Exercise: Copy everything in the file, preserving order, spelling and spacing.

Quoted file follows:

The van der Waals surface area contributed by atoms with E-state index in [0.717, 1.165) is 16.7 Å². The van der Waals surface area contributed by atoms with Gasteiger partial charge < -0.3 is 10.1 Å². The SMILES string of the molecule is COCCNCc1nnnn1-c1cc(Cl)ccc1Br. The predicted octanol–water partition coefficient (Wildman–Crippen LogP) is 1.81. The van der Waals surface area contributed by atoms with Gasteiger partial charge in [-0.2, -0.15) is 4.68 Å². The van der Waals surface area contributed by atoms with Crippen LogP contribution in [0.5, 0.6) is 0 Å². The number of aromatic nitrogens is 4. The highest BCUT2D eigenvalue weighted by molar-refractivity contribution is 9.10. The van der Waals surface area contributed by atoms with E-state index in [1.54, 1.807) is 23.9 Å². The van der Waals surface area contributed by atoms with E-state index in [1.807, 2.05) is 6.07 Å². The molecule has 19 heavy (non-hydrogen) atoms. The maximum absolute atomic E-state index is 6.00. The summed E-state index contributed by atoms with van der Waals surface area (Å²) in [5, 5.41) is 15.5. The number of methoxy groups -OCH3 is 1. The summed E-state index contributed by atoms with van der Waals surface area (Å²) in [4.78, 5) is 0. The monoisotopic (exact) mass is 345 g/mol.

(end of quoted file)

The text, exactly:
The van der Waals surface area contributed by atoms with E-state index in [0.717, 1.165) is 16.7 Å². The van der Waals surface area contributed by atoms with Gasteiger partial charge < -0.3 is 10.1 Å². The SMILES string of the molecule is COCCNCc1nnnn1-c1cc(Cl)ccc1Br. The predicted octanol–water partition coefficient (Wildman–Crippen LogP) is 1.81. The van der Waals surface area contributed by atoms with Gasteiger partial charge in [-0.2, -0.15) is 4.68 Å². The van der Waals surface area contributed by atoms with Crippen LogP contribution in [0.5, 0.6) is 0 Å². The number of aromatic nitrogens is 4. The highest BCUT2D eigenvalue weighted by molar-refractivity contribution is 9.10. The van der Waals surface area contributed by atoms with E-state index in [1.54, 1.807) is 23.9 Å². The van der Waals surface area contributed by atoms with E-state index in [1.807, 2.05) is 6.07 Å². The molecule has 19 heavy (non-hydrogen) atoms. The maximum absolute atomic E-state index is 6.00. The summed E-state index contributed by atoms with van der Waals surface area (Å²) in [5, 5.41) is 15.5. The number of methoxy groups -OCH3 is 1. The summed E-state index contributed by atoms with van der Waals surface area (Å²) in [4.78, 5) is 0. The monoisotopic (exact) mass is 345 g/mol.